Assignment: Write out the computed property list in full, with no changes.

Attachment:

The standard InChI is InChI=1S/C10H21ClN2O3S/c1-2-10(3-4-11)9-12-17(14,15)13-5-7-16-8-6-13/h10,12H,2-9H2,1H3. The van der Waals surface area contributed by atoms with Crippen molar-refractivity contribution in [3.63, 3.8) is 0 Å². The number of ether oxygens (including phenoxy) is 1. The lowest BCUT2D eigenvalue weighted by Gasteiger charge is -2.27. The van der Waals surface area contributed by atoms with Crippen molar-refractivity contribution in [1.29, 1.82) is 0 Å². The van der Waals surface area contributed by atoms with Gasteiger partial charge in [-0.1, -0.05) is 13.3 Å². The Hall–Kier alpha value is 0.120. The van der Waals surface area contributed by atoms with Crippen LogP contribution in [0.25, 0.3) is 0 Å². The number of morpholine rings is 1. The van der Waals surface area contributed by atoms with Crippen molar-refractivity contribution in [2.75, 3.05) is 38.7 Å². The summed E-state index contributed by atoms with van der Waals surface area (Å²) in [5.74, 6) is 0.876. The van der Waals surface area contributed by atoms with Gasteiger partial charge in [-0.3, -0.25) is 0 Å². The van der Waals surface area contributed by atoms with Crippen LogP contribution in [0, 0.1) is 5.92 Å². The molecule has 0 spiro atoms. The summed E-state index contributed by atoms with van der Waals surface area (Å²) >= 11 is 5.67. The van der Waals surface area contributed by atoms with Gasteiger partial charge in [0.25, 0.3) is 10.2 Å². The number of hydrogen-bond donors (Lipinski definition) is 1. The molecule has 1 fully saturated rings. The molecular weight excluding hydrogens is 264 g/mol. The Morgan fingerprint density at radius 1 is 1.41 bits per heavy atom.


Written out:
The standard InChI is InChI=1S/C10H21ClN2O3S/c1-2-10(3-4-11)9-12-17(14,15)13-5-7-16-8-6-13/h10,12H,2-9H2,1H3. The van der Waals surface area contributed by atoms with Crippen molar-refractivity contribution in [3.63, 3.8) is 0 Å². The number of ether oxygens (including phenoxy) is 1. The lowest BCUT2D eigenvalue weighted by Gasteiger charge is -2.27. The van der Waals surface area contributed by atoms with Crippen molar-refractivity contribution in [1.29, 1.82) is 0 Å². The van der Waals surface area contributed by atoms with Gasteiger partial charge in [-0.1, -0.05) is 13.3 Å². The Hall–Kier alpha value is 0.120. The van der Waals surface area contributed by atoms with Crippen LogP contribution in [0.25, 0.3) is 0 Å². The number of morpholine rings is 1. The van der Waals surface area contributed by atoms with Crippen molar-refractivity contribution in [2.75, 3.05) is 38.7 Å². The summed E-state index contributed by atoms with van der Waals surface area (Å²) in [5.74, 6) is 0.876. The van der Waals surface area contributed by atoms with Gasteiger partial charge in [-0.3, -0.25) is 0 Å². The van der Waals surface area contributed by atoms with Crippen LogP contribution in [0, 0.1) is 5.92 Å². The molecule has 0 spiro atoms. The summed E-state index contributed by atoms with van der Waals surface area (Å²) >= 11 is 5.67. The van der Waals surface area contributed by atoms with Gasteiger partial charge in [0.25, 0.3) is 10.2 Å². The number of hydrogen-bond donors (Lipinski definition) is 1. The molecule has 1 fully saturated rings. The molecular weight excluding hydrogens is 264 g/mol. The Morgan fingerprint density at radius 1 is 1.41 bits per heavy atom.